Mennonites belong to Christian denomination who fled to the United States in the seventeenth century. They are conservative, biblically based Christians, who seem to live in the past. The Amish Mennonites in Ohio for example, continue to use horse and carts, and do not have the household comforts of modern life. They are also pacifists and will not fight in wars and are opposed to the death penalty. In a declaration of 1965 they urged the Canadian Government to discontinue capital punishment, stating
- Since Christ through His redemptive work has fulfilled the requirement of the death penalty, and has given the church a ministry of reconciliation, and in view of the injustice and ineffectiveness of capital punishment as a means for the achievement of the purpose of government, we express our conviction that its use should be discontinued.
Many Christians point out that it is easy to be opposed to the death penalty when it is an abstract principle. The suggestion is that if it was a friend or brother or wife who was murdered, then the anger and bitterness felt would change the views of a Christian opposed to capital punishment. The Christian would then demand that justice is done here and now on earth surely? Consider this story.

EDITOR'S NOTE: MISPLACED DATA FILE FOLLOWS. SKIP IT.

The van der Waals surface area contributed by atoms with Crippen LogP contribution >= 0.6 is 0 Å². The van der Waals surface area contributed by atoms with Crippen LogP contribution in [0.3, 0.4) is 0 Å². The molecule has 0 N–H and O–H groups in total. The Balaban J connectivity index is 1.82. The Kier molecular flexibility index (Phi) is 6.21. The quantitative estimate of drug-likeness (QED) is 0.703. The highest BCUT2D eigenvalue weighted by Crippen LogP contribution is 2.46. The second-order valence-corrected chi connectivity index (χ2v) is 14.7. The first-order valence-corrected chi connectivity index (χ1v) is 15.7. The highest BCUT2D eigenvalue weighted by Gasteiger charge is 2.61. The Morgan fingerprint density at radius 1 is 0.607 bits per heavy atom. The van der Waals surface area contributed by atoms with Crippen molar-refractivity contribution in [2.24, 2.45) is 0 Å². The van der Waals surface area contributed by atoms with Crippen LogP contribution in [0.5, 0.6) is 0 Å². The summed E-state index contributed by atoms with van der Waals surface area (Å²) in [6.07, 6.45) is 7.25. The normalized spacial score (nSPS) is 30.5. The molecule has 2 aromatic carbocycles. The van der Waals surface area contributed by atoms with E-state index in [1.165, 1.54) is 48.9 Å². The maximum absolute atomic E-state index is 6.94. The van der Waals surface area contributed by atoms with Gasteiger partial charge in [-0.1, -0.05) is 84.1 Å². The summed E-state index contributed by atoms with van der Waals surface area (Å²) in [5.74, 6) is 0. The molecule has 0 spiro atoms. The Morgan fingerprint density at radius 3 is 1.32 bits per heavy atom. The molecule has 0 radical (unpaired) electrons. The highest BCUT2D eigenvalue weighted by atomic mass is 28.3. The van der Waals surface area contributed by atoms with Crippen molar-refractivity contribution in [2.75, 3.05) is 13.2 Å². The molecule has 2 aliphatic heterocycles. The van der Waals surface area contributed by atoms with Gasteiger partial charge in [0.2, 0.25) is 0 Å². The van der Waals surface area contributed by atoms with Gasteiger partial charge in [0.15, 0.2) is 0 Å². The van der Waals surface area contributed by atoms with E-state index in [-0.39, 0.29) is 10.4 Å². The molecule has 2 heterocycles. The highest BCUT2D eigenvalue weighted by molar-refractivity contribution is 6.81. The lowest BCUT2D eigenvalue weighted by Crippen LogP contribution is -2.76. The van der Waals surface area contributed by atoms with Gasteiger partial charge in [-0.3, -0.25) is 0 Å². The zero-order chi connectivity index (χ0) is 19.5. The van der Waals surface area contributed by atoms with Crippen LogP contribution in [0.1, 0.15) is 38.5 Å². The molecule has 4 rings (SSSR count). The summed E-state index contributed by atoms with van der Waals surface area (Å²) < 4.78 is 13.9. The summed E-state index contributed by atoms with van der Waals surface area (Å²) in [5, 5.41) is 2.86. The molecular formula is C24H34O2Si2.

- In 1957, a man named Cleo Eugene murdered a Mennonite farmer in Ohio. He was caught and tried, and sentenced to die. In an incredible act of mercy, the Mennonite family and community of the murdered man, petitioned the courts to commute the sentence. Their request was granted, and Cleo Eugene lived.
The stance of different denomination and countries on the death penalty
What do different Christian denominations teach about the death penalty?
Generally there are no defined viewpoints. The Roman Catholic Church has been a vocal opponent of it in recent years. Most churches in Europe and Australia oppose the death penalty. Christians attending conservative Protestant churches in the United States are often in favour of capital punishment.
What are the laws in countries with large Christian population?
Country region Death penalty in force
Argentina: No Australia: No Chile: No European Union: No Kenya: Informal moratorium Russia: Informal moratorium New Zealand No United Kingdom: No United States: Yes
Paradoxically, the most ardent detractors of abortion in the United States are often the most vocal supporters of capital punishment.
An unfinished article by Graham Llewellyn Grove